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3 cleaning challenges faced by current barrier technology

Despite progress, barrier technology isn’t flawless in tackling the biofilms problem, and key challenges remain

REACT Specialist Cleaning is meeting the cleaning challenges posed by biofilms
Even with innovative solutions to tackle biofilms, cleaning challenges remain [* scroll down for picture credit]

We’re coming back to biofilms. This is the latest in our series of blogs looking at biofilms and the barrier technology being developed to tackle them. We’re raising awareness and promoting understanding of the topic, as part of our collaboration with the National Biofilms Innovation Centre (NBIC). In previous blogs, we’ve determined what biofilms are, and looked in detail at the development of barrier technologies. Biofilms are communities of micro-organisms that are resistant to biocides and can offer a refuge for potentially pathogenic bacteria, viruses, and fungi. Barrier technology provides an innovative solution by making surfaces themselves antimicrobial. But cleaning challenges remain when it comes to biofilms, and here we focus on three of these challenges.

Why barrier technology needs further development to meet cleaning challenges

Barrier technologies work to prevent bacteria from colonising in the first place, either by applying a coating of antimicrobial materials, or by creating a surface which damages bacteria or is difficult for them to adhere to. These new preventative and adaptive cleaning methods are already widely and successfully used in healthcare settings. But despite its significant potential, barrier technology isn’t a flawless solution to the entire problem of biofilms. There are still challenges for specialist cleaning companies, FM managers, and building managers to overcome. Here are three key cleaning challenges:

1. Build-up of conditioning films

Antimicrobial surfaces may still require regular attention to prevent what are known as conditioning films, or conditioning layers. These are layers formed from the remains of cells that have been destroyed by the surface or its coating. If a new layer of these dead cells becomes established on the surface, living cells can avoid touching the barrier tech and still colonise. Therefore, it’s vital to continue with standard cleaning practices, while remaining mindful of the need to avoid damage to the antimicrobial surface itself.

2. A lack of regulation in the sector

In 2019, the UK market for antimicrobial surfaces was an estimated £181 million. But the regulatory environment for biofilms is not yet fully representative of this market. There’s no standardised procedure for testing the effectiveness of barrier technologies against biofilms. This means any company developing or bringing new antimicrobial products to the market must commission its own tests at an accredited laboratory or university. This has increased the costs of bringing new and effective products to market.

3. Limited applications for current barrier technology

Barrier technology works most effectively on hard surfaces. An example is Citrox Protect Hard Surface Sealant, which uses a two-stage process to provide antimicrobial protection for up to six months. But generally, barrier technology is less effective – or sometimes not effective at all - on fabrics and other more pliable materials. With careful application, it is possible to use an antimicrobial coating on fabric. However, it can be difficult to achieve adequate coverage on a surface that is flexible, porous, and more likely to move.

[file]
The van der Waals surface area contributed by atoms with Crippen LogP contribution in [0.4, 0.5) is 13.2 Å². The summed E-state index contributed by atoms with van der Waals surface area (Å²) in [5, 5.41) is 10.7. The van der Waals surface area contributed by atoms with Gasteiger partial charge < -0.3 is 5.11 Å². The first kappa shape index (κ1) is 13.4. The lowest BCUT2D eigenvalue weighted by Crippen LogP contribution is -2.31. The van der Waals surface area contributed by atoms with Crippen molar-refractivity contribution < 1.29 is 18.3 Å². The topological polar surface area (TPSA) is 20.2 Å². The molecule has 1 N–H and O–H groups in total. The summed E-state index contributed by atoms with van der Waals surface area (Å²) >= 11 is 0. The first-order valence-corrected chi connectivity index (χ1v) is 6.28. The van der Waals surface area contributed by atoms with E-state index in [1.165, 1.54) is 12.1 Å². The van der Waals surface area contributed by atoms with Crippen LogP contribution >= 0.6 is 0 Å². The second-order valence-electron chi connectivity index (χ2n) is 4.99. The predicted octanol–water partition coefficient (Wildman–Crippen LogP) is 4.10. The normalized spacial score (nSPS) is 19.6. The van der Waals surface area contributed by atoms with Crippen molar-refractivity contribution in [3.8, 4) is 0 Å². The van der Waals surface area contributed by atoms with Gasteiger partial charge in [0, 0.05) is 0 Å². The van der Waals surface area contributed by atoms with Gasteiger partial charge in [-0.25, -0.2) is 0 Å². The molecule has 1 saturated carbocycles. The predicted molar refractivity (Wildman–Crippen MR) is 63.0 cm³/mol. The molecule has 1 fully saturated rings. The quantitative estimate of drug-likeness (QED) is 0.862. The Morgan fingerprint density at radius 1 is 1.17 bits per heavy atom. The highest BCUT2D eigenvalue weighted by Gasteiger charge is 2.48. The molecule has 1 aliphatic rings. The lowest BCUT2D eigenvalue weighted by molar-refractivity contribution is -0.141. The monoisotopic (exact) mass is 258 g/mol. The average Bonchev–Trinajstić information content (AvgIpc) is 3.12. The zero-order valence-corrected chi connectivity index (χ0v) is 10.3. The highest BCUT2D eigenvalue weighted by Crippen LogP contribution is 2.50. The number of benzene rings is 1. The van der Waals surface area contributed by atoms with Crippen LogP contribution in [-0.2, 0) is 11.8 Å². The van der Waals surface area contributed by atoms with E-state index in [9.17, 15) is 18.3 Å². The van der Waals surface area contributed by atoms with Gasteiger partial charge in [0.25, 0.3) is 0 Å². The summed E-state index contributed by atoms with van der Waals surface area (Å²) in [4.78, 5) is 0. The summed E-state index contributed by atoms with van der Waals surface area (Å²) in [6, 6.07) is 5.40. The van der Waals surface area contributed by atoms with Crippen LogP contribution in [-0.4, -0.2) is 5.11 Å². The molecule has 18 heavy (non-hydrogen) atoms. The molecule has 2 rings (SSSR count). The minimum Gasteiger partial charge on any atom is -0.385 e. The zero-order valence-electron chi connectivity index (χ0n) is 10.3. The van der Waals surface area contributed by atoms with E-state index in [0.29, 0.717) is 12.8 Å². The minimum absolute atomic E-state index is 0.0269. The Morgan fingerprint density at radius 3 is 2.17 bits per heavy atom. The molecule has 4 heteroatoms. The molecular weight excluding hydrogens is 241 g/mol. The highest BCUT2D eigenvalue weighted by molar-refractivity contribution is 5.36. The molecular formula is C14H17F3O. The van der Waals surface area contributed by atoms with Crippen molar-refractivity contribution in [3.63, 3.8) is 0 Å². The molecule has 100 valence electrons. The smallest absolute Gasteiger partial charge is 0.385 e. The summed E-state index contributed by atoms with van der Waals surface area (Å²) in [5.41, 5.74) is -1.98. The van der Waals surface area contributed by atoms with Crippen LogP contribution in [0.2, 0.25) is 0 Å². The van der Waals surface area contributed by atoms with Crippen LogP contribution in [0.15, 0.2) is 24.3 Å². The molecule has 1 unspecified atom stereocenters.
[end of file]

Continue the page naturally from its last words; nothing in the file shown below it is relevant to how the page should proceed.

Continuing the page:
There is clearly a sizeable market for antimicrobial fabrics, and this is a key area of development for the sector. As it stands, the focus is on developing barrier tech for clothing, with antimicrobial sportswear and medical garments both widely already available. But there’s growing interest among public transport operators, as fabric used in seat covers can be notoriously difficult to clean.

Back to basics for a comprehensive approach to biofilms?

Given these challenges, there is still clearly much for specialist cleaners and FM managers to do when it comes to tackling biofilms. So it’s still vital to remember the fundamentals of good cleaning. Look out for the next blog in this series, where we’ll outline our advice on best practice in specialist cleaning.

Before then, why not have a look at the report we’ve published in association with the NBIC. Visit our Resources section to download Biofilms & barrier technologies: The future of commercial cleaning today >>

* Picture credit: False-coloured mesoscopic image of two adjacent Escherichia coli biofilms. Image by Liam Rooney, Strathclyde Institute for Pharmacy and Biomedical Sciences, University of Strathclyde

To find out more about REACT Specialist Cleaning and how we’re meeting the cleaning challenges posed by biofilms, contact one of the team today.

Post by Shaun D. Doak

Shaun is the CEO of REACT Group plc., a business dedicated to specialist cleaning, hygiene, and decontamination. He is deeply committed to making sure that every one of our company’s clients receives the highest possible level of service. An expert in HVAC and commercial and industrial cleaning methodologies, Shaun has extensive experience in the facilities management and renewable services sector.


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